Promote Health, Not Lawsuits

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Commentary — October 2013 

Tex Med. 2013;109(10):7.

By Stephen L. Brotherton, MD, TMA president  

A little more than two decades ago, the tobacco industry was at the height of its mendacious power, and it developed a diabolically clever scheme. It would donate money to physicians and institutions for research for a number of projects, with the only criteria being unstated — the research could have nothing to do with either smoking or cancer. The amount of money was tiny compared with their profits, but enough to look good when announced to the public.

This rhetorical deception — linking a question and an answer that were in fact unrelated — allowed the industry to claim that it had funded large sums of money for research, but that no link between smoking and cancer was found. It perhaps assumed that the recipients would like the money and be less vocal in their opposition to Big Tobacco, but there is little evidence that such occurred.

At my first Texas Medical Association meeting, the House of Delegates attacked this tactic the only way it could — by making it TMA policy that physicians would not accept money from the tobacco industry. I was an alternate delegate, but I was seated for my absent delegate. Some who spoke against the resolution seemed to me to be leaders by the way others deferred to them, but new leaders were less reticent. Sue Bailey encouraged me to go to the microphone to dispute a point one of these leaders had made, and Speaker Bernie Palmer, in his never-to-be-duplicated style, helped me get to the point effectively. The resolution passed.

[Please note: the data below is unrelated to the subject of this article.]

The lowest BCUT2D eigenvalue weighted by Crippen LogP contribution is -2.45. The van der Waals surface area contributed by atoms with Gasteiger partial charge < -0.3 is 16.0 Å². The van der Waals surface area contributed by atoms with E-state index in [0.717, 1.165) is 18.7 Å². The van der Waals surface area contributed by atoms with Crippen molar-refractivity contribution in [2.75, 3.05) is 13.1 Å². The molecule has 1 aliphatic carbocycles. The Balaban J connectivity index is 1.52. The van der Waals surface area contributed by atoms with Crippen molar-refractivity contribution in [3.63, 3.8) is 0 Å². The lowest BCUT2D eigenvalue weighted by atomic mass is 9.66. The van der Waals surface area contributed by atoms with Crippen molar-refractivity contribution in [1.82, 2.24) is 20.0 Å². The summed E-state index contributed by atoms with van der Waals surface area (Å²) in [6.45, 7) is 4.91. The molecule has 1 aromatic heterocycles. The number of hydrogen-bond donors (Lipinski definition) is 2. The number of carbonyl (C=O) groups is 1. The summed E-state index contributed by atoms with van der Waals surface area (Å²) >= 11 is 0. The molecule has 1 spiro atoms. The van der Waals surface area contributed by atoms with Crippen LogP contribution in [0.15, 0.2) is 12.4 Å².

The world did not change. Physicians and institutions could ignore TMA policy and take the money. I did not care. My state organization had stood up for honesty and public health over money, and I was in love. I still am.

I was reminded of this by a recent missive by Public Citizen that used the same tactic. This group, which claims to be a "consumer watchdog," points out the resounding success of our 10-year-old tort reform bill and amendment, but tries to link it to overall health care cost. This is either cynically devious or grossly misinformed.

Because of our tort reform, dozens of Texas counties that did not have an obstetrician now have one. The increase in rural physicians has been three times the increase in the rural population. However, it did not and could not reduce the percentage of diabetics in the population, reduce obesity, or make the latest disease-modifying autoimmune drug cheaper.

In fact, one might argue that our reform package could increase costs slightly: The bicycler with the head injury who once was 200 miles from a neurosurgeon now has one in his hometown. "Dead" is always cheaper, but don't try telling that to the cyclist's family.

If Public Citizen wants to reduce health care costs, it should promote fresh fruits and vegetables, not the plaintiff's bar. It should decry sedentary lifestyles, not a reform package that has made Texans safer and closer to their physician.

October 2013 Texas Medicine Contents 
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